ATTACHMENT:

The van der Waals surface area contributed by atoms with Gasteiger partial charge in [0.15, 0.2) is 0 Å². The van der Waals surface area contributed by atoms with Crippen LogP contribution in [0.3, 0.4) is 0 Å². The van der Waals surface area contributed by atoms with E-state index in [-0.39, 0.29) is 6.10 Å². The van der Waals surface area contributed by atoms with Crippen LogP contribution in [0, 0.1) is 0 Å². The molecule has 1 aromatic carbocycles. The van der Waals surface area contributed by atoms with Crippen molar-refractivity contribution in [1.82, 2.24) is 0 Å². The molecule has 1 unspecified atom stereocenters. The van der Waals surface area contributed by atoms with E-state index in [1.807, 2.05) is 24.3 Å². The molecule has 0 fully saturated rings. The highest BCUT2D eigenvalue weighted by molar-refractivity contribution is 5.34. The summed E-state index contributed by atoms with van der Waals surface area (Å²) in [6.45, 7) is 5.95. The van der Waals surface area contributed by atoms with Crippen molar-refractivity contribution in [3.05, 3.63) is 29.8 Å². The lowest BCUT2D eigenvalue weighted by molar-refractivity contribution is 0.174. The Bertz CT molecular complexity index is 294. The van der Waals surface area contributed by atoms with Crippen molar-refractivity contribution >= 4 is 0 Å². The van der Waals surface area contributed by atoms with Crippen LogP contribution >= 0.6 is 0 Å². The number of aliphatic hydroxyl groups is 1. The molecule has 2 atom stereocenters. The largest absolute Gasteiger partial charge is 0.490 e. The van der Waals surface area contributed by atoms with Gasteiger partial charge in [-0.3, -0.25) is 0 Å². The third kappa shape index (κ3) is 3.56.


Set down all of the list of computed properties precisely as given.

The van der Waals surface area contributed by atoms with Gasteiger partial charge in [0.15, 0.2) is 0 Å². The van der Waals surface area contributed by atoms with Crippen LogP contribution in [0.3, 0.4) is 0 Å². The van der Waals surface area contributed by atoms with E-state index in [-0.39, 0.29) is 6.10 Å². The van der Waals surface area contributed by atoms with Crippen LogP contribution in [0, 0.1) is 0 Å². The molecule has 1 aromatic carbocycles. The van der Waals surface area contributed by atoms with Crippen molar-refractivity contribution in [1.82, 2.24) is 0 Å². The molecule has 1 unspecified atom stereocenters. The van der Waals surface area contributed by atoms with E-state index in [1.807, 2.05) is 24.3 Å². The molecule has 0 fully saturated rings. The highest BCUT2D eigenvalue weighted by molar-refractivity contribution is 5.34. The summed E-state index contributed by atoms with van der Waals surface area (Å²) in [6.45, 7) is 5.95. The van der Waals surface area contributed by atoms with Crippen molar-refractivity contribution in [3.05, 3.63) is 29.8 Å². The lowest BCUT2D eigenvalue weighted by molar-refractivity contribution is 0.174. The Bertz CT molecular complexity index is 294. The van der Waals surface area contributed by atoms with Crippen molar-refractivity contribution >= 4 is 0 Å². The van der Waals surface area contributed by atoms with Crippen LogP contribution >= 0.6 is 0 Å². The number of aliphatic hydroxyl groups is 1. The molecule has 2 atom stereocenters. The largest absolute Gasteiger partial charge is 0.490 e. The van der Waals surface area contributed by atoms with Gasteiger partial charge in [-0.3, -0.25) is 0 Å². The third kappa shape index (κ3) is 3.56.